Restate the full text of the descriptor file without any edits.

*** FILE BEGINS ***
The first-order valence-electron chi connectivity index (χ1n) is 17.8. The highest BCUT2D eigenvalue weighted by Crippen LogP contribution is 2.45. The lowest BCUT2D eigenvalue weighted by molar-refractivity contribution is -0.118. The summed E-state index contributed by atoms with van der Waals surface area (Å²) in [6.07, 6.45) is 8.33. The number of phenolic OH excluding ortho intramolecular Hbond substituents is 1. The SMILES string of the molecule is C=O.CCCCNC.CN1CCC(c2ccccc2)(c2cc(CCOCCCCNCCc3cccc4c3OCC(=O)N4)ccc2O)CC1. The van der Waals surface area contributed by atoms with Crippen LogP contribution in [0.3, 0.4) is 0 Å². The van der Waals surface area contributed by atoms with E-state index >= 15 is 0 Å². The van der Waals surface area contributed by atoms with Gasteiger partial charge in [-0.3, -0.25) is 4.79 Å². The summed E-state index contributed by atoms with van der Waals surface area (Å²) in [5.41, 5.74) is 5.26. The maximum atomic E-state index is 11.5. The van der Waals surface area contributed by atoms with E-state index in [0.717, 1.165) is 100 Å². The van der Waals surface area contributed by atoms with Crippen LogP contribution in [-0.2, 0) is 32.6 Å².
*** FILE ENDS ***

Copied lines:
The first-order valence-electron chi connectivity index (χ1n) is 17.8. The highest BCUT2D eigenvalue weighted by Crippen LogP contribution is 2.45. The lowest BCUT2D eigenvalue weighted by molar-refractivity contribution is -0.118. The summed E-state index contributed by atoms with van der Waals surface area (Å²) in [6.07, 6.45) is 8.33. The number of phenolic OH excluding ortho intramolecular Hbond substituents is 1. The SMILES string of the molecule is C=O.CCCCNC.CN1CCC(c2ccccc2)(c2cc(CCOCCCCNCCc3cccc4c3OCC(=O)N4)ccc2O)CC1. The van der Waals surface area contributed by atoms with Crippen LogP contribution in [0.3, 0.4) is 0 Å². The van der Waals surface area contributed by atoms with E-state index >= 15 is 0 Å². The van der Waals surface area contributed by atoms with Gasteiger partial charge in [-0.3, -0.25) is 4.79 Å². The summed E-state index contributed by atoms with van der Waals surface area (Å²) in [5.41, 5.74) is 5.26. The maximum atomic E-state index is 11.5. The van der Waals surface area contributed by atoms with E-state index in [0.717, 1.165) is 100 Å². The van der Waals surface area contributed by atoms with Crippen LogP contribution in [-0.2, 0) is 32.6 Å².